I don’t like the Starbucks guy because he’s ridiculous. He’s at Starbucks because he thinks it’s chic–look at me with my laptop and intent concentration. I’m the next Ernest Hemingway!  Okay, yes… Hemingway did occasionally write in coffee shops, but Hemingway was also a Grade A douche. For the most part, he wrote while drinking himself to death in the comfort of his own home. If you want to be chic like Hemingway, I suggest a lot of alcohol and a shotgun for later.

And you word count whores… cut it out. Your word count makes you a better writer like penis size makes you a better man. If you aren’t going to cut the crap to save yourself from looking like an ass, then do it for the people around you who may very well be stuck at the bottom of the writer’s block well. Imagine someone talking about their 8k-A-Day success while you can’t even eek out a lousy paragraph. Not cool.

I’m a firm believer in silence. When I write, I don’t tell anyone about what I’m writing. I don’t announce my daily progress to the world. And I certainly don’t do my bidding in a crowded coffee shop so people can glance my way and think, Man, what a babe… what a totally smart laptop-using coffee-drinking babe.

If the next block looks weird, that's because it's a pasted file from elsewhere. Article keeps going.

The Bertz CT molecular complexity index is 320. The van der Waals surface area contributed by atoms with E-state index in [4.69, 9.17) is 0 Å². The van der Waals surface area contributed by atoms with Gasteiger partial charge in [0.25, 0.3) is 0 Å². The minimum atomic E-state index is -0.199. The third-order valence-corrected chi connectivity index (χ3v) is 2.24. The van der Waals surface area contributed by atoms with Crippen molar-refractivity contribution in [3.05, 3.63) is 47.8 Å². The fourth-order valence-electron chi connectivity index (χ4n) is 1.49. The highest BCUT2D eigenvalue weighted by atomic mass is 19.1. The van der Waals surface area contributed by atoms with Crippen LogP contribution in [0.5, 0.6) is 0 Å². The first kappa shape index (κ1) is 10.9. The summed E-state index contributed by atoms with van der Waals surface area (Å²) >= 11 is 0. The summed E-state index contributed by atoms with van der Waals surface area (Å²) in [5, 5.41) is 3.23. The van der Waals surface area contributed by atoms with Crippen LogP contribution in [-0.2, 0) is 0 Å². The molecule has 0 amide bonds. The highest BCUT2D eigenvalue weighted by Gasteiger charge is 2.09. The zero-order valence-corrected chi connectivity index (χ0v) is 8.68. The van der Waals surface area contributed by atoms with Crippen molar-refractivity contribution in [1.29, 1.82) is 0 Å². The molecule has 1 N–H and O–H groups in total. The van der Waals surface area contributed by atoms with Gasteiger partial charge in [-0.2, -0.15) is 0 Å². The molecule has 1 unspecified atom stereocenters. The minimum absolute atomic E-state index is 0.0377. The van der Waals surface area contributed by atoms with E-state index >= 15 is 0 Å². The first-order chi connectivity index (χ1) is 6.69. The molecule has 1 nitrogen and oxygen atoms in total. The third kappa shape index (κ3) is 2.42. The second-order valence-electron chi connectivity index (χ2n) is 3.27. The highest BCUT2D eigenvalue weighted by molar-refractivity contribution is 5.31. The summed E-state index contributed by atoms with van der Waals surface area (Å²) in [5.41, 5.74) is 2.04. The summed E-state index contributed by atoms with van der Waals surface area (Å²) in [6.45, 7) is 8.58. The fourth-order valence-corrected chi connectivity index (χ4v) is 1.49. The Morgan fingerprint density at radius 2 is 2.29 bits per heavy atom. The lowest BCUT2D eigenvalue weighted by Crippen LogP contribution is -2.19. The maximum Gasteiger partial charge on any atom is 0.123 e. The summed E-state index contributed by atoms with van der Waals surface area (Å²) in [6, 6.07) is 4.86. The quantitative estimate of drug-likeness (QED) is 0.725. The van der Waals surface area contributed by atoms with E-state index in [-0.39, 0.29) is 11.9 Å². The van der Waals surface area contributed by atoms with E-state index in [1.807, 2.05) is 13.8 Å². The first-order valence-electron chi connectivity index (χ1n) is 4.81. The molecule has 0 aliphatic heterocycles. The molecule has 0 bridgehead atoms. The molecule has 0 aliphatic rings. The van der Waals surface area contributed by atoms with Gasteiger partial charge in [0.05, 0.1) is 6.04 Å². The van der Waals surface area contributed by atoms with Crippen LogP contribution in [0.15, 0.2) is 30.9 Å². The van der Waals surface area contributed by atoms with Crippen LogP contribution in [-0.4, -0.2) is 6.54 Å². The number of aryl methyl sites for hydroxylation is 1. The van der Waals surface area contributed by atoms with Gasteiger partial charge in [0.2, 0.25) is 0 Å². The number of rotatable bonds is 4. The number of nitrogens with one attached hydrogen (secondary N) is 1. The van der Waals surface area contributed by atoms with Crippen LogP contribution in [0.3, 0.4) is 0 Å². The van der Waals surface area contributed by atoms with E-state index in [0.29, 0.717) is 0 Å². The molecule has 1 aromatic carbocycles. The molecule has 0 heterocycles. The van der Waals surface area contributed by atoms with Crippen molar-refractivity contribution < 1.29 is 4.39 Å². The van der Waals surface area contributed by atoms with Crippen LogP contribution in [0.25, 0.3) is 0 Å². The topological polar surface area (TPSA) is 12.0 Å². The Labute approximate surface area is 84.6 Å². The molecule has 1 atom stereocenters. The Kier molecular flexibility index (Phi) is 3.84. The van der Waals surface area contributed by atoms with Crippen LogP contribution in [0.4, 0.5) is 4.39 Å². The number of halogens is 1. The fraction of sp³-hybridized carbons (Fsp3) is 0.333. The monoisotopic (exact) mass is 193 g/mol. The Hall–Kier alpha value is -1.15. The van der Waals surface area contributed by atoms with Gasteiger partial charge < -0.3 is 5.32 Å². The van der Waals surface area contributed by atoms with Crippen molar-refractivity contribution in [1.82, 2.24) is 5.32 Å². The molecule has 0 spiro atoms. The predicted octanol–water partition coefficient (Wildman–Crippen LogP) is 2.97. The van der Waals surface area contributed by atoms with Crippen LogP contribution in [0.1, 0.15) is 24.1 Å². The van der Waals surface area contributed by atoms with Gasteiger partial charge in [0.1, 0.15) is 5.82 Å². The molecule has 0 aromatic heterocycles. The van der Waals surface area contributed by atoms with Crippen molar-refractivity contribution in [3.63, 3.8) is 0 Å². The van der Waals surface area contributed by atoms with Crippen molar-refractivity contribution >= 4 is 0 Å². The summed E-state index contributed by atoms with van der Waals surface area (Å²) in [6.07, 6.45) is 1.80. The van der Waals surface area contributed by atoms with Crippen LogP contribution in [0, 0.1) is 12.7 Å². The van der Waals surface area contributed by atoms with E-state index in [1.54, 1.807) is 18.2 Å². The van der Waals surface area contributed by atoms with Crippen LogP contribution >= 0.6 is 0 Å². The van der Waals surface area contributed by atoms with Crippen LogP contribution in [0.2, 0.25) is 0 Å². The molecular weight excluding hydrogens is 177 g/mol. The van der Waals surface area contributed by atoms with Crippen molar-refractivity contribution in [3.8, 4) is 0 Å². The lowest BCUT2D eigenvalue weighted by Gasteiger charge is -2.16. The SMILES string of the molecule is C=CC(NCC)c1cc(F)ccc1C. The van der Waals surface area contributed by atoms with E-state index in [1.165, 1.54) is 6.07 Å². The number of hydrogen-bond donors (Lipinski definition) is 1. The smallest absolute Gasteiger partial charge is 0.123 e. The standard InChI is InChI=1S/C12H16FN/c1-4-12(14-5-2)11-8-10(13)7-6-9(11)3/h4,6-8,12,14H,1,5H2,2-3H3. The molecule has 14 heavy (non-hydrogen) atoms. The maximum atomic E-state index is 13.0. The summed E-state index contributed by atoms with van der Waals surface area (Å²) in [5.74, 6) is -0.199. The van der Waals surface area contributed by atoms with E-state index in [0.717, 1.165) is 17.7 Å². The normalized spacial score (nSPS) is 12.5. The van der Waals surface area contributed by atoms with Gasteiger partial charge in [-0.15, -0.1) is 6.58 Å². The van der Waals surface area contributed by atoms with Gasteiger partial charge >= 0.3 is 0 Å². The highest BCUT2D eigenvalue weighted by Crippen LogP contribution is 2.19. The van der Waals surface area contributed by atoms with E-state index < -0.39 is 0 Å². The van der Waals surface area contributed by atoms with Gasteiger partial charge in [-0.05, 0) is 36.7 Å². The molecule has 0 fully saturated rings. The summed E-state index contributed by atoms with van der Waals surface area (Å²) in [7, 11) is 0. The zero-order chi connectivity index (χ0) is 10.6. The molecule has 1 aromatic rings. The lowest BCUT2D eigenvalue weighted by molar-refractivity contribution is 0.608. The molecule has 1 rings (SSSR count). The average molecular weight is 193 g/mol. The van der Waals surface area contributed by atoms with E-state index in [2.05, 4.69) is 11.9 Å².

If you need that sort of self-assurance, well… you need that sort of self-assurance. And that’s just kind of sad.

P.S. Zoe… if you bring on more crazies, I swear to god…

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34 thoughts on “Your Ego: It’s Your Parasitic Twin

  1. You probably wouldn’t like me right now either, in a pizza joint, typing on an iPad with a BT keyboard. 😉 ‘Course, I’m wearing jeans and a short-sleeve shirt with pockets, both non-brands. I’m not here to be seen though, I was here to eat lunch and then do some writing. Having succeeded at both input and output, I will now pack up and get back to the office!

    I’m sure you realize I’m laughing at the dude you described. Later!

  2. I agree with you–to an extent. Part of me sees the same thing you see when I see the very same image in a coffee shop, etc. But I believe some of these very same people–those who to you and me may seem superficial and all act–are simply who they are and have not a presumptuous bone in their body. Though I fail frequently, I try to live by the dictum, “live and let live.”

  3. Ooooh, how provocative. Emotions must be running high.

    Okay, this is simply a case of Actions Speak Louder Than Words, but for a writer, action is words, so I do think more understanding is needed for the WCH’s.